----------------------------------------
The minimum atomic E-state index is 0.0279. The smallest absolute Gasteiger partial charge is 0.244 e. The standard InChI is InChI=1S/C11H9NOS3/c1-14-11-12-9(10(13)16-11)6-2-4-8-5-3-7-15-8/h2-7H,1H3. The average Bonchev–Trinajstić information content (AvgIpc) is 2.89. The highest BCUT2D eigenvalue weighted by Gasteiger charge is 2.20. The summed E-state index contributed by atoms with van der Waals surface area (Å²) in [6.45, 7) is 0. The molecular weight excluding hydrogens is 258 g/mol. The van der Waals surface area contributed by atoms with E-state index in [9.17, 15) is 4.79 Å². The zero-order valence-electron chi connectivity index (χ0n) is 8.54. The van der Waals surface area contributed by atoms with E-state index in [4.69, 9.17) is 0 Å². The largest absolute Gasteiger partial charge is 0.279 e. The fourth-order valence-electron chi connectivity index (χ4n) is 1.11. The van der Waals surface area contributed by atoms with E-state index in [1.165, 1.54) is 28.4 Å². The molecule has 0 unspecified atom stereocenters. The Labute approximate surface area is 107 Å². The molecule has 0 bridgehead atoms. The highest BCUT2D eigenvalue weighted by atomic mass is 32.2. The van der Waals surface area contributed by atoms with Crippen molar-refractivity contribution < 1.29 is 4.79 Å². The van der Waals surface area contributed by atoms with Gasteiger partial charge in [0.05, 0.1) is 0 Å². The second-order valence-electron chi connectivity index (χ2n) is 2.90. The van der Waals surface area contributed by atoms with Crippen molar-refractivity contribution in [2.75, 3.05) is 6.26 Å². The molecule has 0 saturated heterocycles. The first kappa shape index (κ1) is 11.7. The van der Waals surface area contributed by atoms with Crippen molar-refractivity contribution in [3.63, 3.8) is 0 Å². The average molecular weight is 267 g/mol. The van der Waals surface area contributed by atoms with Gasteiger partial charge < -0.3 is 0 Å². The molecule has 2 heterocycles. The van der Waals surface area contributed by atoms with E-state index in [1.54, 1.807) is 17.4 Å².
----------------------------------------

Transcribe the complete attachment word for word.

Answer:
The minimum atomic E-state index is 0.0279. The smallest absolute Gasteiger partial charge is 0.244 e. The standard InChI is InChI=1S/C11H9NOS3/c1-14-11-12-9(10(13)16-11)6-2-4-8-5-3-7-15-8/h2-7H,1H3. The average Bonchev–Trinajstić information content (AvgIpc) is 2.89. The highest BCUT2D eigenvalue weighted by Gasteiger charge is 2.20. The summed E-state index contributed by atoms with van der Waals surface area (Å²) in [6.45, 7) is 0. The molecular weight excluding hydrogens is 258 g/mol. The van der Waals surface area contributed by atoms with E-state index in [9.17, 15) is 4.79 Å². The zero-order valence-electron chi connectivity index (χ0n) is 8.54. The van der Waals surface area contributed by atoms with E-state index in [4.69, 9.17) is 0 Å². The largest absolute Gasteiger partial charge is 0.279 e. The fourth-order valence-electron chi connectivity index (χ4n) is 1.11. The van der Waals surface area contributed by atoms with E-state index in [1.165, 1.54) is 28.4 Å². The molecule has 0 unspecified atom stereocenters. The Labute approximate surface area is 107 Å². The molecule has 0 bridgehead atoms. The highest BCUT2D eigenvalue weighted by atomic mass is 32.2. The van der Waals surface area contributed by atoms with Crippen molar-refractivity contribution < 1.29 is 4.79 Å². The van der Waals surface area contributed by atoms with Gasteiger partial charge in [0.05, 0.1) is 0 Å². The second-order valence-electron chi connectivity index (χ2n) is 2.90. The van der Waals surface area contributed by atoms with Crippen molar-refractivity contribution in [2.75, 3.05) is 6.26 Å². The molecule has 0 saturated heterocycles. The first kappa shape index (κ1) is 11.7. The van der Waals surface area contributed by atoms with Crippen molar-refractivity contribution in [3.63, 3.8) is 0 Å². The average molecular weight is 267 g/mol. The van der Waals surface area contributed by atoms with Gasteiger partial charge < -0.3 is 0 Å². The molecule has 2 heterocycles. The van der Waals surface area contributed by atoms with E-state index in [1.54, 1.807) is 17.4 Å².